The image of grandma or grandpa lounging in front of the television, enjoying a well-deserved rest at the cottage, thinking only of traveling, tinkering or gardening, is one that persists for many. However, this image is outdated. Luc Gendron, a committed grandfather, wants to form the Quebec Network of Curious and Connected Grandparents in Education.
"In the 21st century, grandparents are quite active and have a range of skills that could be used to advantage in schools, especially digitally," he says.
He himself has developed a unique expertise in international digital business since 1996. Since 2018, he has been actively involved with the members of the parents' committee of a school service center in Centre-du-Québec. Now that he is a grandfather, he is convinced that this expertise could be put to good use to accompany schools in the realization of digital projects.
"I am certainly not the only one in my situation. There are many people who are curious by nature and have been living in the tech world for a long time. They have something to bring to the schools as we seek to accelerate the development of digital skills. They could act as mentors to the Ministry of Education and school principals, while contributing to the development of digital skills in schools," he believes.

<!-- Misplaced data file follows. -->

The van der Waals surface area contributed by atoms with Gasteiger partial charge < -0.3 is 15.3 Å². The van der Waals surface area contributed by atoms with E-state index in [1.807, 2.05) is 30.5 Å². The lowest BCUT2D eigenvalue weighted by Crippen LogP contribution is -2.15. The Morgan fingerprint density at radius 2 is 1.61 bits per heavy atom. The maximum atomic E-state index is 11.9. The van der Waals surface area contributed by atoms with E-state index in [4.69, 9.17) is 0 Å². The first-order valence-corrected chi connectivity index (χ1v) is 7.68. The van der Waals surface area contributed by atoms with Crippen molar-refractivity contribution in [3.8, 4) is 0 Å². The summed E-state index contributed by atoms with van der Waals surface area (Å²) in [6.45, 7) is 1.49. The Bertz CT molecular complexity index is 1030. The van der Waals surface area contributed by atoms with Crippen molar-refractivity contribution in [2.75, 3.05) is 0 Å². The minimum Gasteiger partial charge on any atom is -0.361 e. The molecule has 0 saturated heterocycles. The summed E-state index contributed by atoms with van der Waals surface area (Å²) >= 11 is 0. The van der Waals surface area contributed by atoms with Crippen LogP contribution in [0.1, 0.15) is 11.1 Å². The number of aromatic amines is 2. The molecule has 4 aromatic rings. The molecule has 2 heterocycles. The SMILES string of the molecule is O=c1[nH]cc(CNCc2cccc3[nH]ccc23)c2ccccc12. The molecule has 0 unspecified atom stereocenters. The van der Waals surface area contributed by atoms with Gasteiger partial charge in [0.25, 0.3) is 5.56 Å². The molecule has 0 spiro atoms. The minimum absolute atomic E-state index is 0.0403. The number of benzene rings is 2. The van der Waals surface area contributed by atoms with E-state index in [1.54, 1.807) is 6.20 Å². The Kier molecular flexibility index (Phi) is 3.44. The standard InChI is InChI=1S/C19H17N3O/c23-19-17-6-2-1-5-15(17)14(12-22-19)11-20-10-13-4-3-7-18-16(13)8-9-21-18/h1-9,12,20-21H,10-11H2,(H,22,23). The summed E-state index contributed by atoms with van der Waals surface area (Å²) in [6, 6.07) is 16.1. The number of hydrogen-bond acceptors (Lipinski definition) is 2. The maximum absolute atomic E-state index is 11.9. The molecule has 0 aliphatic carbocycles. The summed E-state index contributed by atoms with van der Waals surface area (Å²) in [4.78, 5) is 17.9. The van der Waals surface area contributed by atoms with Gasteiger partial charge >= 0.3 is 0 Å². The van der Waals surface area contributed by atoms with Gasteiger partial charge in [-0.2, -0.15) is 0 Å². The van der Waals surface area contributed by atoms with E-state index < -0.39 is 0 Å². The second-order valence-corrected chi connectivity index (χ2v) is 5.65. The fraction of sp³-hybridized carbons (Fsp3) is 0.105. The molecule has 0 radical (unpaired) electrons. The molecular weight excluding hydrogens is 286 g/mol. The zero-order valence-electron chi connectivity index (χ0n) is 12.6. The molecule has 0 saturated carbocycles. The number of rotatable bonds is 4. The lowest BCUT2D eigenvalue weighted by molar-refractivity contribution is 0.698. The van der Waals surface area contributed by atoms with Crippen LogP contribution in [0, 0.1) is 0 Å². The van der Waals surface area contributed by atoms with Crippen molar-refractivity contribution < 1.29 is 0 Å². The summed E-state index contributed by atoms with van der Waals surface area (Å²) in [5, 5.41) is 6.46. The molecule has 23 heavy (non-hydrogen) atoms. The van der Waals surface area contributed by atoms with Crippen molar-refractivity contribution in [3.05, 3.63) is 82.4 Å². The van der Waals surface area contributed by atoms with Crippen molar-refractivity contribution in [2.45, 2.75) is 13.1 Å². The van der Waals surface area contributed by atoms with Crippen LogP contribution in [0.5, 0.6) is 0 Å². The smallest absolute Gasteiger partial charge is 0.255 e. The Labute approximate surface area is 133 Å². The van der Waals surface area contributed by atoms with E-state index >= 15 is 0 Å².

A network of grandparents
If it takes a village to raise a child, there is an essential and overlooked component missing from the Quebec education ecosystem: grandparents. At least that's what Mr. Gendron, who previously wrote a post on the the role of curious grandparents in education on his blog.
Today, he would like to create the Réseau des grands-parents curieux et branchés en éducation du Québec (Quebec Network of curious and connected grandparents in education), which could give their time to meet various needs in the school network. He is thinking about some of the people he works with; this former executive of a large company, this expert in emotional intelligence in business, an expert in international logistics, a management coach and even a former director general of the Centre interuniversitaire de santé et services sociaux (CIUSS). "The expertise of these people should be able to be showcased in the school environment."
According to his vision, their contribution could be as much with the students in the classroom as with the school service center managers. Planning meetings of the various boards, communication between the CSS and families, reflection on major issues and practices, etc.
He expresses his vision in a longer text which we publish in the Opinion section of École branchée. It asks the question: Do you know curious and connected grandparents who would like to contribute to culture and collective intelligence? Do you know school service center and school administrators who are curious to capitalize on their expertise?
He invites you to share this short survey to intercept grandparents (or other interested onlookers) who would like to participate in a regional or provincial meeting to further develop the network concept.